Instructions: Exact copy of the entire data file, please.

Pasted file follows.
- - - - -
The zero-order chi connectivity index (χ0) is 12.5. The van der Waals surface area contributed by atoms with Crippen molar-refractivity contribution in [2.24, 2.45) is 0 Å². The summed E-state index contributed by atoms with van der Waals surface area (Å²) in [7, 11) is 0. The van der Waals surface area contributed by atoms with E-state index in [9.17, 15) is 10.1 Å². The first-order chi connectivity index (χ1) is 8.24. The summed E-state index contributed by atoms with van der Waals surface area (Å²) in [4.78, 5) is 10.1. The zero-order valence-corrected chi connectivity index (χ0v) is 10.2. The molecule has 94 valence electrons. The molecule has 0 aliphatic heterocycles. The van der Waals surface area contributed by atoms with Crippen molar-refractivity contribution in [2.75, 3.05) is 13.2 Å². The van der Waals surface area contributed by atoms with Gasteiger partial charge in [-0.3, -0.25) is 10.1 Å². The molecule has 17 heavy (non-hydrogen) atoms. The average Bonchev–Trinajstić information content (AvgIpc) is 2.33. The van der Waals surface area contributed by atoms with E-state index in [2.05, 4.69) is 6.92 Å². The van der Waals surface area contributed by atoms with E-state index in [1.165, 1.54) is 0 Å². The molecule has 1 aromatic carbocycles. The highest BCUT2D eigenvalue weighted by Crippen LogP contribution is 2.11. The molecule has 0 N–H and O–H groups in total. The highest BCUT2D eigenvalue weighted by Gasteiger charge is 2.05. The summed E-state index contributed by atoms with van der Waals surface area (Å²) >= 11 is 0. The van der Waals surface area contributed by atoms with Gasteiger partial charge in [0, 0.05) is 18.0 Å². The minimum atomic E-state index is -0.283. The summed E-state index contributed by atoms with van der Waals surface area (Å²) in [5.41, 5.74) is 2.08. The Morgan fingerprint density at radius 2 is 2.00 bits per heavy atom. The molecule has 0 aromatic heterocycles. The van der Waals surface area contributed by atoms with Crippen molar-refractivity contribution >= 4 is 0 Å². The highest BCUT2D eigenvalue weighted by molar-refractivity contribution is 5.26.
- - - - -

The zero-order chi connectivity index (χ0) is 12.5. The van der Waals surface area contributed by atoms with Crippen molar-refractivity contribution in [2.24, 2.45) is 0 Å². The summed E-state index contributed by atoms with van der Waals surface area (Å²) in [7, 11) is 0. The van der Waals surface area contributed by atoms with E-state index in [9.17, 15) is 10.1 Å². The first-order chi connectivity index (χ1) is 8.24. The summed E-state index contributed by atoms with van der Waals surface area (Å²) in [4.78, 5) is 10.1. The zero-order valence-corrected chi connectivity index (χ0v) is 10.2. The molecule has 94 valence electrons. The molecule has 0 aliphatic heterocycles. The van der Waals surface area contributed by atoms with Crippen molar-refractivity contribution in [2.75, 3.05) is 13.2 Å². The van der Waals surface area contributed by atoms with Gasteiger partial charge in [-0.3, -0.25) is 10.1 Å². The molecule has 17 heavy (non-hydrogen) atoms. The average Bonchev–Trinajstić information content (AvgIpc) is 2.33. The van der Waals surface area contributed by atoms with E-state index in [2.05, 4.69) is 6.92 Å². The van der Waals surface area contributed by atoms with E-state index in [1.165, 1.54) is 0 Å². The molecule has 1 aromatic carbocycles. The highest BCUT2D eigenvalue weighted by Crippen LogP contribution is 2.11. The molecule has 0 N–H and O–H groups in total. The highest BCUT2D eigenvalue weighted by Gasteiger charge is 2.05. The summed E-state index contributed by atoms with van der Waals surface area (Å²) >= 11 is 0. The van der Waals surface area contributed by atoms with Gasteiger partial charge in [0, 0.05) is 18.0 Å². The minimum atomic E-state index is -0.283. The summed E-state index contributed by atoms with van der Waals surface area (Å²) in [5.41, 5.74) is 2.08. The Morgan fingerprint density at radius 2 is 2.00 bits per heavy atom. The molecule has 0 aromatic heterocycles. The van der Waals surface area contributed by atoms with Crippen molar-refractivity contribution >= 4 is 0 Å². The highest BCUT2D eigenvalue weighted by molar-refractivity contribution is 5.26.